By DANIEL KITTREDGE The three-day window for candidates to formally declare their plans to seek local and state elected offices arrived this week, and the contours of the contests ahead have come into far sharper focus. The candidate declaration did not
The three-day window for candidates to formally declare their plans to seek local and state elected offices arrived this week, and the contours of the contests ahead have come into far sharper focus.
The candidate declaration did not formally close until Wednesday afternoon, well after the Herald’s deadline the previous day. But as of early Tuesday afternoon, a number of hopefuls had already signed the needed paperwork at City Hall.
The contest to succeed Republican Allan Fung as mayor will be one of the most closely watched races in Rhode Island this year, and a pair of primary races are in store.
On the GOP side, Council President Michael Farina and Citywide Councilman Ken Hopkins will vie for their party’s nomination.
On the Democratic side, Maria Bucci, a former Ward 4 councilwoman, and Adam Carbone – a political newcomer who previously told the Herald plans an unorthodox campaign aimed at creating a new “Bagel & Cream Cheese Party” – had both filed paperwork as of Tuesday afternoon. Citywide Councilman Steve Stycos has also announced his candidacy for mayor and has been actively campaigning.
With all three citywide council members running for mayor, this year’s citywide race will be completely open. As of early Tuesday afternoon, four Democrats – Paul Archetto, Jessica Marino, Larry Warner and Dylan Zelazo – had filed candidacy forms, setting up a primary contest. On the Republican side, Robert Ferri and Nicole Renzulli had filed paperwork as of early Tuesday afternoon. An independent candidate, Alphonse R. Cardi, has also declared his candidacy.
In Ward 1, incumbent Democratic Councilwoman Lammis Vargas will seek a new term, while Republican Christopher Maxwell is poised to challenge her. In Ward 2, Democrat Aniece Germain and Republican Zachary Sailer have filed to seek the seat being vacated by Democrat Paul McAuley.
Contests are also shaping up in Ward 3, where Democratic Councilman John Donegan faces a challenge from Republican Jay Bombardier, and Ward 6, where Democrat Paul Bucci and Republican Matthew Reilly have filed to succeed term-limited Republican Michael Favicchio.
Ward 4 Councilman Ed Brady and Ward 5 Councilman Chris Paplauskas, both Republicans, have filed candidacy paperwork and had no challenges as of early Tuesday afternoon.
No contests had emerged for seats on the School Committee as of early Tuesday afternoon, with six incumbents – citywide representative Michael Traficante, Sara K. Tindall-Woodman of Ward 1, Kristen E. Haroian of Ward 2, Vincent Turchetta of Ward 4, David Alden-Sears of Ward 5 and Chairman Daniel Wall of Ward 6 – having filed paperwork and not yet having any declared opponents. In Ward 3, Domenic Fusco, a former committee member, has filed to regain the seat currently held by Archetto, who is seeking a return to the council.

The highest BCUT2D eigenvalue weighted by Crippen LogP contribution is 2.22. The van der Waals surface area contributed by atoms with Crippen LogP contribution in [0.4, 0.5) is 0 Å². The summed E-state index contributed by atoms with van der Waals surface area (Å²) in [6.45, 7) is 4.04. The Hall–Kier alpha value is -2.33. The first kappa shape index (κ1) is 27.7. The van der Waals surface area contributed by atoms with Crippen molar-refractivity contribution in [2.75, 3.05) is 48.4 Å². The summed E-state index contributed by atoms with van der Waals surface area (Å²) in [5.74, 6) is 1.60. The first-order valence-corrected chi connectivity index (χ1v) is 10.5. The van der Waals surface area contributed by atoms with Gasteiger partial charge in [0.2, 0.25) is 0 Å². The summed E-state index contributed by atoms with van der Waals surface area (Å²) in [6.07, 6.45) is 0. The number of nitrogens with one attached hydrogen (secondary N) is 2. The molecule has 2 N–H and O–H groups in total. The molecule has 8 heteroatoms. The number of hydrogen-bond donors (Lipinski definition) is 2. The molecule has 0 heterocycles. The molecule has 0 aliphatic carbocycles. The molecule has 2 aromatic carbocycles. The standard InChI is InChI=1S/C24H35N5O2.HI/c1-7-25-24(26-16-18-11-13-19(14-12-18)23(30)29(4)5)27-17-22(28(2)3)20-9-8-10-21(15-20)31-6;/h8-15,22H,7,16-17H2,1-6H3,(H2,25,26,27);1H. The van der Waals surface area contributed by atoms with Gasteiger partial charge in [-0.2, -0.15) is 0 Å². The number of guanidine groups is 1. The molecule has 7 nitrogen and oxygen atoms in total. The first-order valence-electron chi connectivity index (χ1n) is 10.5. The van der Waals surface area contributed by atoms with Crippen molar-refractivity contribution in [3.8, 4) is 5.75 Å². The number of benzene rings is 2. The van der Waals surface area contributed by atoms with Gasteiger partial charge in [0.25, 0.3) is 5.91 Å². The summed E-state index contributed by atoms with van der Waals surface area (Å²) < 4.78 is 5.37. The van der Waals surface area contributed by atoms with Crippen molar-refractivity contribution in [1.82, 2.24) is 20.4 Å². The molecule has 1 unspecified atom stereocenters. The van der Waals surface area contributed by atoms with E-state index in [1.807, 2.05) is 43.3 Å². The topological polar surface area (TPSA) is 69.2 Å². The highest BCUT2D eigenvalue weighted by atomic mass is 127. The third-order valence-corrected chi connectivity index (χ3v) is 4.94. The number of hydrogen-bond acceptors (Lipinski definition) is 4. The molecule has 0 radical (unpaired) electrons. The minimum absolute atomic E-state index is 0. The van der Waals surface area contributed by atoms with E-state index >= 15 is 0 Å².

On the General Assembly side, another closely watched race will take place in House of Representatives District 15, where Democratic Speaker Nicholas Mattiello faces a challenge from Republican Barbara Ann Fenton-Fung, the mayor’s wife. Both have filed candidacy paperwork.
The only other House race with Cranston ties to emerge as of Tuesday afternoon was in District 19, where Democrat Stuart Wilson has filed to mount a primary challenge to incumbent Rep. Joseph McNamara.
Dist. 14 Rep. Charlene Lima, Dist. 16 Rep. Christopher T. Millea, Dist. 17 Rep. Robert B. Jacquard, Dist. 20 Rep. David A. Bennett and Dist. 42 Rep. Stephen R. Ucci had all filed to seek reelection without any declared opponents as of early Tuesday afternoon.
For state Senate, Democratic District 26 incumbent Frank Lombardi has filed to seek a new term and faces a challenge from Republican Anthony Fagundes. Democratic Dist. 27 Sen. Hanna Gallo faces a challenge from Republican Pat Cortellessa as she seeks reelection, while Dist. 28 Sen. Joshua Miller, a Democrat, faces a challenge from independent Robert A. Schattle.
In District 31, where Democratic incumbent Erin Lynch Prata has decided not to seek reelection as she seeks an appointment to the Rhode Island Supreme Court, several candidates have emerged. Democrats Kendra Anderson, Brian Dunckley and Steve Merolla, president of the Warwick City Council, have all filed candidacy papers, as has Republican Scott M. Zambarano.
Party endorsements are due to the secretary of state’s office by June 25, and nomination papers – requiring anywhere from 50 to 200 signatures – will become available to candidates on June 30. They are due by July 10, with the ballot placement lottery for the primary and general election scheduled for July 17.
The primary election is currently scheduled for Tuesday, Sept, 8, with the general election to be held Tuesday, Nov. 3.
Vargas announces reelection bid, endorses Zelazo
Lammis Vargas, who is in her first term representing Ward 1 on the City Council, announced last week that she will seek reelection this fall.